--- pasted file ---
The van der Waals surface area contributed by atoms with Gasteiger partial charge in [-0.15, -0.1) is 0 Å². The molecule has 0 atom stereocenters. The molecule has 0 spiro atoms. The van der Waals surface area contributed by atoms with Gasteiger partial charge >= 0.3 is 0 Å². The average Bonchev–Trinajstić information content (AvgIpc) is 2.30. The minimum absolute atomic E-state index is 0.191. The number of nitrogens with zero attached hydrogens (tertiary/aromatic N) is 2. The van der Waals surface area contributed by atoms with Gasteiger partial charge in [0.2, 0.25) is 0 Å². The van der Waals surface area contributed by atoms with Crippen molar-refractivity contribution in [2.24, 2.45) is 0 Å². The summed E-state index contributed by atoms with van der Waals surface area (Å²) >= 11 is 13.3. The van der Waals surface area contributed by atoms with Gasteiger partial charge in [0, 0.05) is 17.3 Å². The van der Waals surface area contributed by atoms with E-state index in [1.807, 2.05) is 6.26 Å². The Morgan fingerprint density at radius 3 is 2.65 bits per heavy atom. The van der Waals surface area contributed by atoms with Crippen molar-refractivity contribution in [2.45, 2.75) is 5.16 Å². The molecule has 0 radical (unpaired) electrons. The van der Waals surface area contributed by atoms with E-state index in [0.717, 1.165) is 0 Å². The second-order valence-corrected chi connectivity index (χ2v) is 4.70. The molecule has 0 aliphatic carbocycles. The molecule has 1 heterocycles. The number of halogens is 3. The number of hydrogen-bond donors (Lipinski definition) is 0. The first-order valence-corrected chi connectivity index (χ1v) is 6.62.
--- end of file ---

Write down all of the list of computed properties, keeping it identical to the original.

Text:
The van der Waals surface area contributed by atoms with Gasteiger partial charge in [-0.15, -0.1) is 0 Å². The molecule has 0 atom stereocenters. The molecule has 0 spiro atoms. The van der Waals surface area contributed by atoms with Gasteiger partial charge >= 0.3 is 0 Å². The average Bonchev–Trinajstić information content (AvgIpc) is 2.30. The minimum absolute atomic E-state index is 0.191. The number of nitrogens with zero attached hydrogens (tertiary/aromatic N) is 2. The van der Waals surface area contributed by atoms with Gasteiger partial charge in [0.2, 0.25) is 0 Å². The van der Waals surface area contributed by atoms with Crippen molar-refractivity contribution in [2.24, 2.45) is 0 Å². The summed E-state index contributed by atoms with van der Waals surface area (Å²) >= 11 is 13.3. The van der Waals surface area contributed by atoms with Gasteiger partial charge in [0, 0.05) is 17.3 Å². The van der Waals surface area contributed by atoms with E-state index in [1.807, 2.05) is 6.26 Å². The Morgan fingerprint density at radius 3 is 2.65 bits per heavy atom. The van der Waals surface area contributed by atoms with Crippen molar-refractivity contribution in [2.45, 2.75) is 5.16 Å². The molecule has 0 radical (unpaired) electrons. The van der Waals surface area contributed by atoms with E-state index in [0.717, 1.165) is 0 Å². The second-order valence-corrected chi connectivity index (χ2v) is 4.70. The molecule has 0 aliphatic carbocycles. The molecule has 1 heterocycles. The number of halogens is 3. The number of hydrogen-bond donors (Lipinski definition) is 0. The first-order valence-corrected chi connectivity index (χ1v) is 6.62.